I’ve owned a lot of plants in my life. They come and they go. Some bi-annuals fade away. Some house plants have been inadvertently killed due to my busy schedule. The one plant that’s been a constant in my life for the past fifteen years is my night-blooming cirrus.
This is a Gift Plant. It’s cuttings were given to me by a neighbor. I’m on my second large container that holds its colossal greenery. This plant is hardy. Indigenously, it grows on the ground in the tropics. It’s singular flowers bloom once – at night between dusk and dawn – then they’re gone. Forever. Never again will I see the same blossom. There will be more to come. I never know when or on which side of the plant another will grow. If I’m blessed, and I have been, there will be more than one at a time lurking beneath the heavy foliage. So, I have to pay attention.
When the stems of the bloom slope down from a leaf, letting me know the phenomenon is about to happen, I’ll stay up late that night. Like a mid-wife excited about assisting in the birth of the next miracle coming into the world, I watch in wonder at a process I’ve seen over and over. I shoot a million pictures and text anyone who wants to see. The scent of the flower is concentrated. If the plant were in the house, every room would be filled with this ineffably orangey-musky smell. The bloom is white. It’s larger than the size of a man’s fist. Inside is another, tiny bloom. Like something otherworldly, this miniature star extends outward into the moonlight, heralding the nocturnal insect that’s supposed to come and steal its nectar.
The soul of this plant seems deep and meaning-seeking to me. This is the Gandhi, Jesus, Buddha or Mandela of all plants. It’s exotic, yet hardy. It’s majestic, yet not particularly pretty. It stands above all other flora and stays consistent with its purpose. It spreads its large leaves in an outward reach. I handed out some cuttings at work and they’ve remained happy by themselves in an empty glass or rooted in water. If a leaf cutting is slipped into mud, its tendrils spread and grow another plant with very little help. If I were to give the cirrus a personality trait, I’d say it’s indifferent in that pleasant way where it enjoys company but doesn’t need it to thrive. To me, it’s also the greatest metaphor I know that reflects the inexpressible spiritual moments in our lives.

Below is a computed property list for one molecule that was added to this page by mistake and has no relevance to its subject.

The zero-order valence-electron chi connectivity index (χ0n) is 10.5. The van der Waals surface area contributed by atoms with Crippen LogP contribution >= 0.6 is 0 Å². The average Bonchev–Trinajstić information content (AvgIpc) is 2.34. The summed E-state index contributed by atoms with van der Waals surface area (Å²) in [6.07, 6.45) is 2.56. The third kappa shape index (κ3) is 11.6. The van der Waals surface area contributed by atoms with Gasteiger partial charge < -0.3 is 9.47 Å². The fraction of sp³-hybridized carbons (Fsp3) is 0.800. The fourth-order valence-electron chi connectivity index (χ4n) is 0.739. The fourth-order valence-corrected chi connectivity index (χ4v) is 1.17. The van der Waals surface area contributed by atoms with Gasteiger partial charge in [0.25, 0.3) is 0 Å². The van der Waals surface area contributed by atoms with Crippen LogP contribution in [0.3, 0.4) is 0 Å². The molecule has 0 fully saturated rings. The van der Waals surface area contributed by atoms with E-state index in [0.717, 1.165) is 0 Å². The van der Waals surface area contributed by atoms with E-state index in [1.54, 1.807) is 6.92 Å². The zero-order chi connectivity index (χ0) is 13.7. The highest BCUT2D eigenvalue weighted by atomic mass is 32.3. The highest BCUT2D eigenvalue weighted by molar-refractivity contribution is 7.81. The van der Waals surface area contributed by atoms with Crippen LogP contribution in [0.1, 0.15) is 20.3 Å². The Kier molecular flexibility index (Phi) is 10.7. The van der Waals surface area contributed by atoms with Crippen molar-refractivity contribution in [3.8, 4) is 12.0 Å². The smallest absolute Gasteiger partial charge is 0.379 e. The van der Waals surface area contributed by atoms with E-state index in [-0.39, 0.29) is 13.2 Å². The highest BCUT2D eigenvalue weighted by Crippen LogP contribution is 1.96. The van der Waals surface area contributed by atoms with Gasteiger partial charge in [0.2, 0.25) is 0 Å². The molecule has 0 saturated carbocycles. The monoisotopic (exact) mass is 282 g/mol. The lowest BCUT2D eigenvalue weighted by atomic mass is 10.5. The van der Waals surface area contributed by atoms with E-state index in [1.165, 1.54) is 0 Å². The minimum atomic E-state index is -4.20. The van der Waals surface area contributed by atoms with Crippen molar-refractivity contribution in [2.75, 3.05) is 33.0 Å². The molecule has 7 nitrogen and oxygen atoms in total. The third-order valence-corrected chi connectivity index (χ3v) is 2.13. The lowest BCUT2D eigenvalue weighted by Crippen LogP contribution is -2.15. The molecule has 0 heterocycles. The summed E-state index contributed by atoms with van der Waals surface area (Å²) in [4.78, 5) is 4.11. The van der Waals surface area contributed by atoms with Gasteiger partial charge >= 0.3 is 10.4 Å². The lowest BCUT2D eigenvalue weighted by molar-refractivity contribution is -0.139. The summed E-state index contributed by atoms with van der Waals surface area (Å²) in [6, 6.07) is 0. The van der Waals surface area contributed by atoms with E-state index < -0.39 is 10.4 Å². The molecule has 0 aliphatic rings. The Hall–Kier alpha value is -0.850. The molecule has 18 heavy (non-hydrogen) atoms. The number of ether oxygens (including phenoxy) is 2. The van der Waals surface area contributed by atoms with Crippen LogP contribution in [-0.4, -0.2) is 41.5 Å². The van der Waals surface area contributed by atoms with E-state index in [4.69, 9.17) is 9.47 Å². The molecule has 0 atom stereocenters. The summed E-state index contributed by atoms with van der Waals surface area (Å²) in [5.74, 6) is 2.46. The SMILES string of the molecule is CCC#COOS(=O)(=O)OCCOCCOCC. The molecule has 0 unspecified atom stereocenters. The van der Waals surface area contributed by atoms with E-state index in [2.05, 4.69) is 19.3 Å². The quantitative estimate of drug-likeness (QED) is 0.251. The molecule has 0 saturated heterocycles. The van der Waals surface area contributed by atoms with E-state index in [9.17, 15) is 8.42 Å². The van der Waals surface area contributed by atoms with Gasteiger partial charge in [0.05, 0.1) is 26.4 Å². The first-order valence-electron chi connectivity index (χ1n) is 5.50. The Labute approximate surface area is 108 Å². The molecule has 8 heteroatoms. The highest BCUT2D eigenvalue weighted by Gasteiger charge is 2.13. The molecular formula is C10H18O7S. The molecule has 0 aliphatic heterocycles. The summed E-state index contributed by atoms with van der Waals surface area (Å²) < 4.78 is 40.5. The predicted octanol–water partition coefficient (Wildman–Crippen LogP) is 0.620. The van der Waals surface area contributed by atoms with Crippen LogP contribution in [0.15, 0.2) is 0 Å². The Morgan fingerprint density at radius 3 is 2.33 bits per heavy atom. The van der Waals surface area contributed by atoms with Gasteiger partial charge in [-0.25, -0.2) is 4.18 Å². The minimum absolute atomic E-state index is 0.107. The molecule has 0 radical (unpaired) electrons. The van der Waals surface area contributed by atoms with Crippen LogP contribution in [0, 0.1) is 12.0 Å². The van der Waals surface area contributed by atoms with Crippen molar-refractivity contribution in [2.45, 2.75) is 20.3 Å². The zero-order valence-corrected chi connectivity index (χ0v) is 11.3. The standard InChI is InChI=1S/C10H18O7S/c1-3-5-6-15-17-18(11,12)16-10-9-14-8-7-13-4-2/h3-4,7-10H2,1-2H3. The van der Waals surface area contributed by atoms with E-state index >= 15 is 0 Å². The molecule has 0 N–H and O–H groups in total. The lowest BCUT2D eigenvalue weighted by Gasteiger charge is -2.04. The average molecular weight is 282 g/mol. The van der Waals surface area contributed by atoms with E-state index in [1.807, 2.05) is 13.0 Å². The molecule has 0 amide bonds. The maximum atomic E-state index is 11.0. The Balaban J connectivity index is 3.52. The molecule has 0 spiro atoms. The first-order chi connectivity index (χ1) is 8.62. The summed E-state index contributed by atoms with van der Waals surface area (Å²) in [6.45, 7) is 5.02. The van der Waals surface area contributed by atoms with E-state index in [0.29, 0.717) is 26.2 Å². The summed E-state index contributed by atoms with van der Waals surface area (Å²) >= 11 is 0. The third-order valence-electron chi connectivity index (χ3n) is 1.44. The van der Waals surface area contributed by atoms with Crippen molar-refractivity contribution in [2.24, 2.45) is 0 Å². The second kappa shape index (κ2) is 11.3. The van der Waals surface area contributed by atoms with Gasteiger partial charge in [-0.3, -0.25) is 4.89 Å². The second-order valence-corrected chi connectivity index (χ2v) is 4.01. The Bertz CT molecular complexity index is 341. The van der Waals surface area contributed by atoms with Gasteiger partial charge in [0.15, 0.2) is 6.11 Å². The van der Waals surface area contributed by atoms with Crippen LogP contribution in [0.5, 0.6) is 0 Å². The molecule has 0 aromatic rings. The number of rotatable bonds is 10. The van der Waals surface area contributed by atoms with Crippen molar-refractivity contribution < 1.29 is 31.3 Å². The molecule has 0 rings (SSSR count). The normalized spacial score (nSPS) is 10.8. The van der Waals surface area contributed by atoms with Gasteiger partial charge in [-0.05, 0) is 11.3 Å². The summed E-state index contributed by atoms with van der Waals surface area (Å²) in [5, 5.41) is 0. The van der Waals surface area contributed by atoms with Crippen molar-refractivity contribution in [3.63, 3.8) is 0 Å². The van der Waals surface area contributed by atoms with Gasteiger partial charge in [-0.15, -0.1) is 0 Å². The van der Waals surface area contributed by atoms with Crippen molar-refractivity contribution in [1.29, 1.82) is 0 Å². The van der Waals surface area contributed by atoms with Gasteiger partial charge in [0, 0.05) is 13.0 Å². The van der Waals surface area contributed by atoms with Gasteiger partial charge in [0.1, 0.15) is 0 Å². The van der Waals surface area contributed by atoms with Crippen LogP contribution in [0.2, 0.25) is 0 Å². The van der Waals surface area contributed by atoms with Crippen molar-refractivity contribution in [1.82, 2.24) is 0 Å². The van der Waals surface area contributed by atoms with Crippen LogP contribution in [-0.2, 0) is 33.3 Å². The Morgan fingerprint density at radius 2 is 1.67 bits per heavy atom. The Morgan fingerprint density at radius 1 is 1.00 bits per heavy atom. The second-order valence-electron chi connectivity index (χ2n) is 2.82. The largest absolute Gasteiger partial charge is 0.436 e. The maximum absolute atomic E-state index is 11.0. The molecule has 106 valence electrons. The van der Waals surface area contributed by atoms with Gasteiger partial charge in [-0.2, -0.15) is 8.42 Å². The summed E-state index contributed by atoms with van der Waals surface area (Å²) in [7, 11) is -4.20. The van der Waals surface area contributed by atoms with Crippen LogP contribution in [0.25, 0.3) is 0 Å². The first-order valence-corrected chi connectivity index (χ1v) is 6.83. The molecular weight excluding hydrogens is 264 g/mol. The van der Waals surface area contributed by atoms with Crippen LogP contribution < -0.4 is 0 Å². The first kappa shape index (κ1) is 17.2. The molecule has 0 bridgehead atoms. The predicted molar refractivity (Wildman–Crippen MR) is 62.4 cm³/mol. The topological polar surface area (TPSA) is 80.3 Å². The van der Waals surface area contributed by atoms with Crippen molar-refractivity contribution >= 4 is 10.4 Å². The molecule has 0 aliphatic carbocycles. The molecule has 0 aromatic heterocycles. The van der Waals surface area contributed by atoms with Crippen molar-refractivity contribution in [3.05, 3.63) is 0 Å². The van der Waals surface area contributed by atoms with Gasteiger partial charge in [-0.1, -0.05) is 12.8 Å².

You know those moments. Like the time a passed loved-one manifested at the foot of your bed to say hello (or good-bye), or the time you felt yourself in your sleep talking to your ancestors, or the time you know you saw little people sitting in the trees smiling down at you, or the time you felt the presence of God so strongly in your body you couldn’t speak, or the time you astral-travelled to another planet and woke up terrified yet wishing that could happen again, or the time you heard a loving voice behind you, yet no one was there. Those moments. Those singular moments we’re both terrified of, yet exhilarated by. Those are the moments that remind us we’re just one tiny carbon-being among a larger, unfathomable universe that’s beyond our comprehension yet, we feel so knowingly tied to. Those moments.
Sometimes we sleep through those moments, figuring there’ll be another bloom later on. Sometimes we stay up all night fascinated by the miracle of the inexplicable. Sometimes we explain them away because our mind can’t understand what happened. Sometimes we fear telling anyone because the community we’re tied to may expunge us, yet when we do share, we realize they too have had those moments. Some of us spend every waking hour attempting to get those moments back. Yet, like those elusive and hardy blooms, they come when they come. We just have to open to them when they happen.
We can look for them. We can ask for them to happen again. We can cultivate our lives to increase the probability of them. They will come again. Painfully, they will also go. Though in their coming and going, they leave something behind. They leave us with a reminder that we’re connected to something bigger and that something bigger is here for us. They leave us exhilarated by the miracle that is our life. They also leave us humble, because we can’t really explain how or why. If we want to stay open to them, we’re forced to just accept them. This is the hardest part – accepting something we really can’t understand. Yet, it’s in the acceptance of these mysterious experiences that we feel our Soul. Those moments leave us open to probabilities. They free us, for just a while, from the mundane routines in our lives that can keep us numb and forgetting the bigger picture.
Perhaps if we become like the cirrus, open to engagement, yet comfortable with just being, we can feel the inexplicable rhythm of those moments more regularly. Perhaps we can allow them to run their course, accepting the gift of their presence and their loss.